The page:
Saturday, July 06, 2013

What it Means to Follow Jesus

Luke 9.57-62
This reading is a head-on challenge to those of us who are church members. The New Revised Standard Version gives it this heading, ‘Would be Followers of Jesus’, but that’s not part of the Bible text. An alternative title would be, ‘What it means to follow Jesus’. In principle we all want to follow wherever Jesus wants us to go, but are we always prepared for what that is going to mean in practice?
The first thing we learn is that it means being prepared to let go of our base, our spiritual home. Foxes have a hole where they can shelter from the rain. Birds have nests where they can raise their young. But a bolt hole or a shelter from the storm is a luxury as far as the followers of Jesus are concerned.
The second thing we learn is that it means being prepared to let go of our roots, of tradition, of the place where our family belongs. Followers of Jesus who move from one town to another already know this, of course - although a lot never find a new Christian community to call home and simply give up practising their faith. But it’s equally true for followers who have never moved from the place they call home. We have all got to be prepared to let go of the past, even when it is part of our heritage, in order to follow Jesus into the future.
The third thing we learn is that being a follower of Jesus means we can never look back. A ploughman - or woman - can’t look back or they won’t be able to keep a straight line. They just have to trust that what has already been done is good enough.
If we’re not satisfied with the past, dwelling on it won’t change it. If we love the past, and prefer it to the present, we can’t bring it back. In anything, but especially when we are trying to follow Jesus, we can only look to the future.

Taking Risks for Jesus

 Luke 7.36-8.3
It’s interesting that our Gospel reading includes so many examples of people - both men and women - taking risks and living dangerously in order to express their faith in Jesus. There’s poor Simon the Pharisee, who took a very real risk by inviting Jesus, the unorthodox and rabble-rousing preacher, to his house. He thought that Jesus was a prophet, someone in touch with God, so it was worth living dangerously by associating with him.
Unfortunately, Simon was a person stuck between two worlds. He was impressed by Jesus, but he still couldn’t entirely put behind him the temptation to judge other people which is so characteristic of pharisees when they figure in the Gospels. ‘If this man were really a prophet,’ he thought to himself, ‘He would have known who and what kind of woman this is who is touching him—that she is a sinner.’
Of course, this is a heavily ironic moment in the story because Jesus is a prophet, so he not only knew all about the woman’s chequered past but he also knew exactly what Simon was thinking, and Simon’s ambivalence earned him some scathing criticism. He was brave but not brave enough, he was committed but not totally committed. He was prepared to invite Jesus round for dinner but not brave enough to kiss him or anoint him with oil. He wanted to be an associate rather than a follower, someone who encouraged Jesus and his disciples from the sidelines, rather than someone in the thick of the action.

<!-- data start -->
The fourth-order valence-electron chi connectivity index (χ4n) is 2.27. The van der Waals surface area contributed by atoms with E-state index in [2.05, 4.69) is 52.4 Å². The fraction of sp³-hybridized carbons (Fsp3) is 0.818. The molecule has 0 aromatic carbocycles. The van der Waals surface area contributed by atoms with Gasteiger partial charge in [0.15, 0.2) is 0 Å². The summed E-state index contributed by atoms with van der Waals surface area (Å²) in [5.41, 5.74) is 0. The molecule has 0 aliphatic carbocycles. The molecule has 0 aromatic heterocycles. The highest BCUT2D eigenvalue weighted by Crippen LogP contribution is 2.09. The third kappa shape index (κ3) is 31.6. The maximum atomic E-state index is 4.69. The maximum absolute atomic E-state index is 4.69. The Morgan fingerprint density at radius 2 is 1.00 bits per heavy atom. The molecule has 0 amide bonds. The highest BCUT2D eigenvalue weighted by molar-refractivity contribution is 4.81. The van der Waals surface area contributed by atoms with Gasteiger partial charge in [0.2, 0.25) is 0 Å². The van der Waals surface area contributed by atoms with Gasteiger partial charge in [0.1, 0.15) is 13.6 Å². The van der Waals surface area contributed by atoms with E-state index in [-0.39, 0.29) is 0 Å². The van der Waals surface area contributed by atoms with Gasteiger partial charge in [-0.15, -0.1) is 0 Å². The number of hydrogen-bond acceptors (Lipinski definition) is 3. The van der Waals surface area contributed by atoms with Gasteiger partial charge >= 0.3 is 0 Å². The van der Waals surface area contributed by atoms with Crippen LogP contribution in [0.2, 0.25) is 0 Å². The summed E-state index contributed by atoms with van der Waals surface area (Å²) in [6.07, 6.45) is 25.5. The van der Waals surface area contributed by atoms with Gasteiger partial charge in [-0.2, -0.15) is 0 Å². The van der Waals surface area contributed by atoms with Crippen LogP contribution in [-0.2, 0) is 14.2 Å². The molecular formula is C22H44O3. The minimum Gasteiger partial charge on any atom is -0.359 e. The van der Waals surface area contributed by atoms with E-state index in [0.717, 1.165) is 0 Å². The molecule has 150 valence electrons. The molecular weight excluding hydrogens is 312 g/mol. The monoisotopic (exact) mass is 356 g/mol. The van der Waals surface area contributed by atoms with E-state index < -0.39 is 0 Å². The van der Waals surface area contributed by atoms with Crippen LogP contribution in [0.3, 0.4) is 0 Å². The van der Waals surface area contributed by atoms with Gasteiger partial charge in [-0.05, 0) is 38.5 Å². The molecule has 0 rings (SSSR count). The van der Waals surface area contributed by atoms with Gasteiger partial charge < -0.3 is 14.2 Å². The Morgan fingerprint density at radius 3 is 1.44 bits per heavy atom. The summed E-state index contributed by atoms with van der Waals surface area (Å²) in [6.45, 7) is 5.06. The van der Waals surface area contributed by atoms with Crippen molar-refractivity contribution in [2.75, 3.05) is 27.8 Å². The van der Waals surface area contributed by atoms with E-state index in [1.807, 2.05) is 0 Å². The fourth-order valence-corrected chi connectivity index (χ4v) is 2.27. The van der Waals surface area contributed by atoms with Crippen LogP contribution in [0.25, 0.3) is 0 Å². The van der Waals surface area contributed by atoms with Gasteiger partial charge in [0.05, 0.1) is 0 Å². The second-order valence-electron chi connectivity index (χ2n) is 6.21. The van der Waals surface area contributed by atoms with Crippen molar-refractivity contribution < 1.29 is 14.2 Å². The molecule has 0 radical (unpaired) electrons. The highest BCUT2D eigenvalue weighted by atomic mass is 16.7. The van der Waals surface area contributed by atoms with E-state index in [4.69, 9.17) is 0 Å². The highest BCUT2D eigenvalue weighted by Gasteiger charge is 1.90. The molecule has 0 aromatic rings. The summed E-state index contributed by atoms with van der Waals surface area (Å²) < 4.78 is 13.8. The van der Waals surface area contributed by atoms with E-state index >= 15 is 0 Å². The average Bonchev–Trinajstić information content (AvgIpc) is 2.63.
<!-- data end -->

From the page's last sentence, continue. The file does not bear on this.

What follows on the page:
In contrast we have the woman Simon so despised, who gate-crashed the party to bathe Jesus’ feet with her tears, dry them with her hair, and then kiss them repeatedly and anoint them with ointment. This was a dangerous thing to do by any standards. Not only had she invaded the privacy of Simon’s home, but also she was breaking any number of social taboos, uncovering her hair, kissing a stranger’s feet, touching him, and so on. She may have had a notorious reputation, but her behaviour on this occasion was so public - and directed towards such an unusual and prominent person - that it was nothing short of scandalous. It could have earned her a whipping if Jesus had not received her so sympathetically. Here is an example of courage and commitment writ large, and - unlike Simon, she clearly impressed Jesus deeply by her faithfulness. Which kind of friend of Jesus are we?
Finally there were the well-to-do women, some of them also very well connected, who had given up everything, at least for the time being, to follow Jesus, and who were resourcing his work out of their own private fortunes. He had done so much for them that in return nothing seemed too much for them to give him. It was courage and risk-taking of a different kind, living dangerously from day to day by spending their money, and leaving their families and friends, to help Jesus in his mission.
When we face trouble and danger, do we face them with Jesus and his Spirit to strengthen us? And as followers of Jesus ourselves, are we ready to take risks for him and live life ‘on the edge’ in order to serve him?